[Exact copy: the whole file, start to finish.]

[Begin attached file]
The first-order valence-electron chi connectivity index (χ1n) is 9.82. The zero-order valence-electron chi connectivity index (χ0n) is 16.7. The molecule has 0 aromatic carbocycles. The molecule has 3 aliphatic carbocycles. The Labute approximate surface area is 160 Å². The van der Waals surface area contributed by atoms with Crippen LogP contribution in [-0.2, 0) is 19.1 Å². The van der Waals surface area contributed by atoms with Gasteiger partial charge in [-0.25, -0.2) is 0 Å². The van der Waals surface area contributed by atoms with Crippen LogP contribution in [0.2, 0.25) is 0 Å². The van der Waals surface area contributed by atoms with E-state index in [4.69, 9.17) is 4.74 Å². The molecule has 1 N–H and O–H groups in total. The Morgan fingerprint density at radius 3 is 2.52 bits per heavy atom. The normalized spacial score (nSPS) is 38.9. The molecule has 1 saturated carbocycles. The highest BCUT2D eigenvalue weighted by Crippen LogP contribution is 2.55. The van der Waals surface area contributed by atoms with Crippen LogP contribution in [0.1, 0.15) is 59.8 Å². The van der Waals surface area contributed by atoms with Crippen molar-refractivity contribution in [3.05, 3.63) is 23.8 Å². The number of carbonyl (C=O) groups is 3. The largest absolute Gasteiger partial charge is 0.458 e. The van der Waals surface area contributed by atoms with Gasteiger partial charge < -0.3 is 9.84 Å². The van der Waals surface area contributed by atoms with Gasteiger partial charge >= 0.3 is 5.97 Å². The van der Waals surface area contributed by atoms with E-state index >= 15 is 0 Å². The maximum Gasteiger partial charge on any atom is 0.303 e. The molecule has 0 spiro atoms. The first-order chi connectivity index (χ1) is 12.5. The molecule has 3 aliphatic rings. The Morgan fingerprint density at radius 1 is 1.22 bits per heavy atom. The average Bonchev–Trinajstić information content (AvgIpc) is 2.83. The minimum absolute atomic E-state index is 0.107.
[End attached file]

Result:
The first-order valence-electron chi connectivity index (χ1n) is 9.82. The zero-order valence-electron chi connectivity index (χ0n) is 16.7. The molecule has 0 aromatic carbocycles. The molecule has 3 aliphatic carbocycles. The Labute approximate surface area is 160 Å². The van der Waals surface area contributed by atoms with Crippen LogP contribution in [-0.2, 0) is 19.1 Å². The van der Waals surface area contributed by atoms with Gasteiger partial charge in [-0.25, -0.2) is 0 Å². The van der Waals surface area contributed by atoms with Crippen LogP contribution in [0.2, 0.25) is 0 Å². The van der Waals surface area contributed by atoms with E-state index in [4.69, 9.17) is 4.74 Å². The molecule has 1 N–H and O–H groups in total. The Morgan fingerprint density at radius 3 is 2.52 bits per heavy atom. The normalized spacial score (nSPS) is 38.9. The molecule has 1 saturated carbocycles. The highest BCUT2D eigenvalue weighted by Crippen LogP contribution is 2.55. The van der Waals surface area contributed by atoms with Crippen LogP contribution in [0.1, 0.15) is 59.8 Å². The van der Waals surface area contributed by atoms with Crippen molar-refractivity contribution in [3.05, 3.63) is 23.8 Å². The number of carbonyl (C=O) groups is 3. The largest absolute Gasteiger partial charge is 0.458 e. The van der Waals surface area contributed by atoms with Gasteiger partial charge < -0.3 is 9.84 Å². The van der Waals surface area contributed by atoms with Gasteiger partial charge >= 0.3 is 5.97 Å². The van der Waals surface area contributed by atoms with E-state index >= 15 is 0 Å². The maximum Gasteiger partial charge on any atom is 0.303 e. The molecule has 0 spiro atoms. The first-order chi connectivity index (χ1) is 12.5. The molecule has 3 aliphatic rings. The Morgan fingerprint density at radius 1 is 1.22 bits per heavy atom. The average Bonchev–Trinajstić information content (AvgIpc) is 2.83. The minimum absolute atomic E-state index is 0.107.